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The SolarWinds Hack - What Are its Implications for Global Cyber Security?

Dec 19, 2020 3:31 PM 4 min read

What is this world if so full of malware… for we have no time to sit back and stare.

World governments and corporations have had their fair share of run-ins with cyberattacks. However, the latest one is a no joke, considering it has shaken the global leader in software manufacturing to its core.

Microsoft's systems were exposed to a Russia-linked malware that targeted US states and Government agencies. Even though its malicious effects haven't so far been revealed to aggravate greatly, the statement put out by the company illustrates visible agony and appeal to develop an effective global strategy ASAP!

Let's break down this development for you.

The Hacker and the Hacked

According to a Reuters report, a concerted Russian cyberattack campaign against US Government agencies was funnelled by using a firm called SolarWinds Corp.

SolarWinds is a software developer that does a great deal of businesses with large corporations and government agencies by managing their networks, systems and IT infrastructure. It owns a proprietary monitoring platform called Orion. 

Between March and June 2020, hackers of Russian affiliation are believed to have injected malicious codes into the Orion software by embedding them onto the latter's otherwise legitimate software updates. 

These codes, thereafter, made their way into the systems of roughly 18,000 SolarWinds' customers. 40 out of them turned out to be Microsoft's customers as well. Most of the other victims have been accounted for as government agencies (US Departments of Defense, State, Treasury, Homeland Security and Commerce) and the only other private entities (besides Microsoft) are FireEye and Cisco.


The Technicalities in Question

The hackers managed to access the system which SolarWinds employed to organise the Orion software updates. They dumped their codes into it by packaging it inside the updates matrix. This is called a supply-chain attack, which infects softwares while they are being assembled.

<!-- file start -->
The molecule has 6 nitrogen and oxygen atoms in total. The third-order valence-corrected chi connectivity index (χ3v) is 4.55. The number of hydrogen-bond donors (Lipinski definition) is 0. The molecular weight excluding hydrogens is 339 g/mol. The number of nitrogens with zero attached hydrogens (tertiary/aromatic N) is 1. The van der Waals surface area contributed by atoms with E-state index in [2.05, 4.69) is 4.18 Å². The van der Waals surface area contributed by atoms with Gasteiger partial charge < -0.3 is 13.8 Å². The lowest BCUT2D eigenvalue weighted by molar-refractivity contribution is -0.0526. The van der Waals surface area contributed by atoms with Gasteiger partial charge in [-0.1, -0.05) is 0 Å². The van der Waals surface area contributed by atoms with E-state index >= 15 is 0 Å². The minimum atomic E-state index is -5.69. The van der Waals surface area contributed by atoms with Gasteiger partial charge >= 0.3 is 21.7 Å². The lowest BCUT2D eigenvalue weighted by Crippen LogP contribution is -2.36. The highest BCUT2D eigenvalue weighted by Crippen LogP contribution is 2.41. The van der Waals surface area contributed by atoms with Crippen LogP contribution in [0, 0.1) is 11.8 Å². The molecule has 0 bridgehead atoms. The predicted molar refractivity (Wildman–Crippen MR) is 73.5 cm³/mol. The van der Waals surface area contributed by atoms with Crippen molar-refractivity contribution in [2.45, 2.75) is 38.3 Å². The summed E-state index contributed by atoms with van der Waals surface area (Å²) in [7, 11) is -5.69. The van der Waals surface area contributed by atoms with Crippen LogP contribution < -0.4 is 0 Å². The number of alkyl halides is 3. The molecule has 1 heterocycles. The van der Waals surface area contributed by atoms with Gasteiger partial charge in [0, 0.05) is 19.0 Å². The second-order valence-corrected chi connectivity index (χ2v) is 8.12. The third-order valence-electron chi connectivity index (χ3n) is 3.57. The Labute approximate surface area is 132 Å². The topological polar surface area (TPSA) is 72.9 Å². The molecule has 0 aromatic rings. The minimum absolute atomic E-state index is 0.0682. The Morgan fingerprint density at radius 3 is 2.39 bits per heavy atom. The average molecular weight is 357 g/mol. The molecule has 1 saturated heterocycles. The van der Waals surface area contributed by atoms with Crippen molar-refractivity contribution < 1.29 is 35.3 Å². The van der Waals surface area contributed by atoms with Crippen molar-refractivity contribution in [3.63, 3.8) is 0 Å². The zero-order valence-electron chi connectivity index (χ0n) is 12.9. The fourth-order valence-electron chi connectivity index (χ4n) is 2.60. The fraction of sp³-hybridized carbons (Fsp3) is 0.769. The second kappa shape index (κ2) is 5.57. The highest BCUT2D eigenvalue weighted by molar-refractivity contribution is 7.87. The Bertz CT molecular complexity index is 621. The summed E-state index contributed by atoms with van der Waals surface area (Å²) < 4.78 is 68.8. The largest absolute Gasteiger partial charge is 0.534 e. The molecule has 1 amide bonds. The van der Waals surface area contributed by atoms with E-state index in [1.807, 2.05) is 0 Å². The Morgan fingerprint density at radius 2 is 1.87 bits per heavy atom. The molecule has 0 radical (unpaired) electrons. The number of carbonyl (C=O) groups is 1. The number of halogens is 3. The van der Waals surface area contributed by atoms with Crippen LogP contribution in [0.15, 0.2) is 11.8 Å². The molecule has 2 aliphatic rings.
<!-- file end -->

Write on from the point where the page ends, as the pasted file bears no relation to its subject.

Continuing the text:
Supply-chain attacks aren't uncommon, for they target the comparatively less secure elements in the supply chain. In 2008, untraceable devices were found inserted into China-made credit-card readers in Europe which hacked account data. In 2013, the POS systems in over 1,800 Target stores were breached by the introduction of malware through theft of third-party credentials. 

FYI: The Target Breach made hackers privy to over 70 million-large customer information, ultimately forcing the CEO to resign and incurring losses over $200m by the company.


Does This Mean Microsoft's Security Apparatus is Redundant

Hopefully not. But to be fair, it's complicated.

In an urge to cut back on operational costs, companies partner with third-party entities like manufacturers, suppliers, shippers, handlers and buyers all over the world. Even though the target company's security system is impervious, the other links in the chain may not be sophisticated enough to adopt security measures at par. So if a hacker breaks through the protocol of even one, he gains access to a whole gamut of data.